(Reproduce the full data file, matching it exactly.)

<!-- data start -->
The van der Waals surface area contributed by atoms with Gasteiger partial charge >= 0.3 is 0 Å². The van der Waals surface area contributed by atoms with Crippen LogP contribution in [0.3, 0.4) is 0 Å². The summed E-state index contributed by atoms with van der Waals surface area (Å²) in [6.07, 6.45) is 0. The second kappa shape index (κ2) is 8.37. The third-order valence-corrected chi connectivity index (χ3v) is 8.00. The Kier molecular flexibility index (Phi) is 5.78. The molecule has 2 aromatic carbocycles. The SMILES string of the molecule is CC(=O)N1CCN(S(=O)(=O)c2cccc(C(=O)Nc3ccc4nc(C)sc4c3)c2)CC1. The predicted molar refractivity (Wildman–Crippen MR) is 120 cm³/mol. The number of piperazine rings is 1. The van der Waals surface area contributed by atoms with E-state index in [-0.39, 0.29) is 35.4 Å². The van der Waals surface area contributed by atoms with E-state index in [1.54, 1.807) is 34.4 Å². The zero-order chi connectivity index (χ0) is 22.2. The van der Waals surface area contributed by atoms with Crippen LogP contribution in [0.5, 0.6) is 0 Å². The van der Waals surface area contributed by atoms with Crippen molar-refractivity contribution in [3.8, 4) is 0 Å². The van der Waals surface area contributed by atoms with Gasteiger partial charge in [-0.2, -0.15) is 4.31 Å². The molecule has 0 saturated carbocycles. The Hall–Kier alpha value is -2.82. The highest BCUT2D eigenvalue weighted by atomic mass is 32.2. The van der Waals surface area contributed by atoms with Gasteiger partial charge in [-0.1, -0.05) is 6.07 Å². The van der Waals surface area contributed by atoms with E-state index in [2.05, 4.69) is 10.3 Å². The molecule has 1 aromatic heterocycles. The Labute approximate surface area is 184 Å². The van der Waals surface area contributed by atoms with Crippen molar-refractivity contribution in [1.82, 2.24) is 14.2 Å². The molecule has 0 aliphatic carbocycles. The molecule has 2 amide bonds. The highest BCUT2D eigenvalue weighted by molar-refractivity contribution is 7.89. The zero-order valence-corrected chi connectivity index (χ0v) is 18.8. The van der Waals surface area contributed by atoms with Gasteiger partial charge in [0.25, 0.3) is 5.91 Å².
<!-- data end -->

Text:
The van der Waals surface area contributed by atoms with Gasteiger partial charge >= 0.3 is 0 Å². The van der Waals surface area contributed by atoms with Crippen LogP contribution in [0.3, 0.4) is 0 Å². The summed E-state index contributed by atoms with van der Waals surface area (Å²) in [6.07, 6.45) is 0. The second kappa shape index (κ2) is 8.37. The third-order valence-corrected chi connectivity index (χ3v) is 8.00. The Kier molecular flexibility index (Phi) is 5.78. The molecule has 2 aromatic carbocycles. The SMILES string of the molecule is CC(=O)N1CCN(S(=O)(=O)c2cccc(C(=O)Nc3ccc4nc(C)sc4c3)c2)CC1. The predicted molar refractivity (Wildman–Crippen MR) is 120 cm³/mol. The number of piperazine rings is 1. The van der Waals surface area contributed by atoms with E-state index in [-0.39, 0.29) is 35.4 Å². The van der Waals surface area contributed by atoms with E-state index in [1.54, 1.807) is 34.4 Å². The zero-order chi connectivity index (χ0) is 22.2. The van der Waals surface area contributed by atoms with Crippen LogP contribution in [0.5, 0.6) is 0 Å². The van der Waals surface area contributed by atoms with Crippen molar-refractivity contribution in [3.8, 4) is 0 Å². The van der Waals surface area contributed by atoms with Gasteiger partial charge in [-0.2, -0.15) is 4.31 Å². The molecule has 0 saturated carbocycles. The Hall–Kier alpha value is -2.82. The highest BCUT2D eigenvalue weighted by atomic mass is 32.2. The van der Waals surface area contributed by atoms with Gasteiger partial charge in [-0.1, -0.05) is 6.07 Å². The van der Waals surface area contributed by atoms with E-state index in [2.05, 4.69) is 10.3 Å². The molecule has 1 aromatic heterocycles. The Labute approximate surface area is 184 Å². The van der Waals surface area contributed by atoms with Crippen molar-refractivity contribution in [1.82, 2.24) is 14.2 Å². The molecule has 0 aliphatic carbocycles. The molecule has 2 amide bonds. The highest BCUT2D eigenvalue weighted by molar-refractivity contribution is 7.89. The zero-order valence-corrected chi connectivity index (χ0v) is 18.8. The van der Waals surface area contributed by atoms with Gasteiger partial charge in [0.25, 0.3) is 5.91 Å².